Full IPL season will open up huge avenues for women’s cricket: Ellyse Perry

Australia allrounder Ellyse Perry has called for a full IPL season for women cricketers.

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Ellyse Perry (Getty Images)

In May, ahead of the Indian Premier League 2018 Qualifier 1, BCCI organised an exhibition women’s T20 match between featuring top cricketers from around the world in Mumbai. It was the first step towards a full IPL-style tournament for the women cricketers and subsequent reports emerged that the Indian cricket board is considering hosting such an event from next year onwards.

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Australia allrounder Ellyse Perry has called for a full IPL season for women cricketers saying it will help in the growth of the game. “A full IPL season is definitely the next step,” Perry was quoted as saying by foxsports.com.au. “It would open up huge avenues for the game to continue to grow. Putting that competition in place would take the game to all new heights.”

Australia already has a women’s version of Big Bash League (WBBL) and England’s Women’s Cricket Super League is into its third season now. So, there’s some pressure on BCCI to take the cue.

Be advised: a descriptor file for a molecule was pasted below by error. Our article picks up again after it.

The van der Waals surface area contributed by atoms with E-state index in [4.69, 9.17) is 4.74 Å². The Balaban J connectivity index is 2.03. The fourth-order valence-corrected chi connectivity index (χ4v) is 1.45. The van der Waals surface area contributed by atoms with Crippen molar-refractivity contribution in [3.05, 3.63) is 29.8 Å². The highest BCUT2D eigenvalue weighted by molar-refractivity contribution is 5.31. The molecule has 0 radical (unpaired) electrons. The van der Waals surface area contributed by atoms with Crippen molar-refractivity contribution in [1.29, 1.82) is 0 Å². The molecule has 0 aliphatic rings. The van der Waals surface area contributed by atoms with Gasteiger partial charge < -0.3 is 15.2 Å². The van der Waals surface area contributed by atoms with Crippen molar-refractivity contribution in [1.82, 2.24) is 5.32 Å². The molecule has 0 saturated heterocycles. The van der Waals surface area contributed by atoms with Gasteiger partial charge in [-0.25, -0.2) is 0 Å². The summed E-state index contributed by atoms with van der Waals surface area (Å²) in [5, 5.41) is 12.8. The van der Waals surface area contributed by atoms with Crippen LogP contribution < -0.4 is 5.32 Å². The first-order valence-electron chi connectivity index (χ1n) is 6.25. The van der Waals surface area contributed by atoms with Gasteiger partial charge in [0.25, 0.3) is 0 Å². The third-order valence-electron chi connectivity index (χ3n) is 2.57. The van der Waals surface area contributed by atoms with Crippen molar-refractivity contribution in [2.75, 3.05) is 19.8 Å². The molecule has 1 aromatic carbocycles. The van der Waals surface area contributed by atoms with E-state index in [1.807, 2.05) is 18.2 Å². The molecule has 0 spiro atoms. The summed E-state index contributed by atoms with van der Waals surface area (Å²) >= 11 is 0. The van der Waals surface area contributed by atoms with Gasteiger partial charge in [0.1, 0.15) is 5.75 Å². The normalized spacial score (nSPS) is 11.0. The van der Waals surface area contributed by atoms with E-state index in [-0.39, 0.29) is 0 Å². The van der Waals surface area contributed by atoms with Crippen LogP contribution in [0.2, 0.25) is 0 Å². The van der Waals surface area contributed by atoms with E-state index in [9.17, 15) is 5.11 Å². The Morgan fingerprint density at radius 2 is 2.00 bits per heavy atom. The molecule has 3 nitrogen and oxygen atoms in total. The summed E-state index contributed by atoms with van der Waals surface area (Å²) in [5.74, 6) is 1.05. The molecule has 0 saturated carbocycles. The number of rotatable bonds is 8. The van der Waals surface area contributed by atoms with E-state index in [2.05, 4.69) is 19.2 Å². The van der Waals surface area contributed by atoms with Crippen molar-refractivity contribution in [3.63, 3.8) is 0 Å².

Perry said this step will contribute to further develop the women cricket and help in making the game more professional. “As the sport gets more and more professional and girls are able to play on a full-time basis it’s only going to develop the way that they play the game,” she said.

The 27-year-old Perry has played in 97 ODIs, scoring 2540 runs with 25 half-centuries besides taking 130 wickets. In 90 T20Is, hitting 845 runs apart from 84 wickets. She has also played seven Tests, scoring 432 runs and taken 30 wickets.

On the paucity of five-day cricket at the international level as far as women cricket is concerned, Perry, while, praised Cricket Australia’s efforts to promote it but felt other cricket boards need to show more intent.

“I certainly think there are other countries in the world that are up to that (Test) standard and probably have been for a number of years. I suppose that’s really up to Cricket Australia and other international boards to discuss the viability of playing Test match cricket. Countries like New Zealand, South Africa, India, they’ve got to want to do it as well. I know Cricket Australia are doing absolutely everything in their power at the moment to progress the women’s game,” she said.

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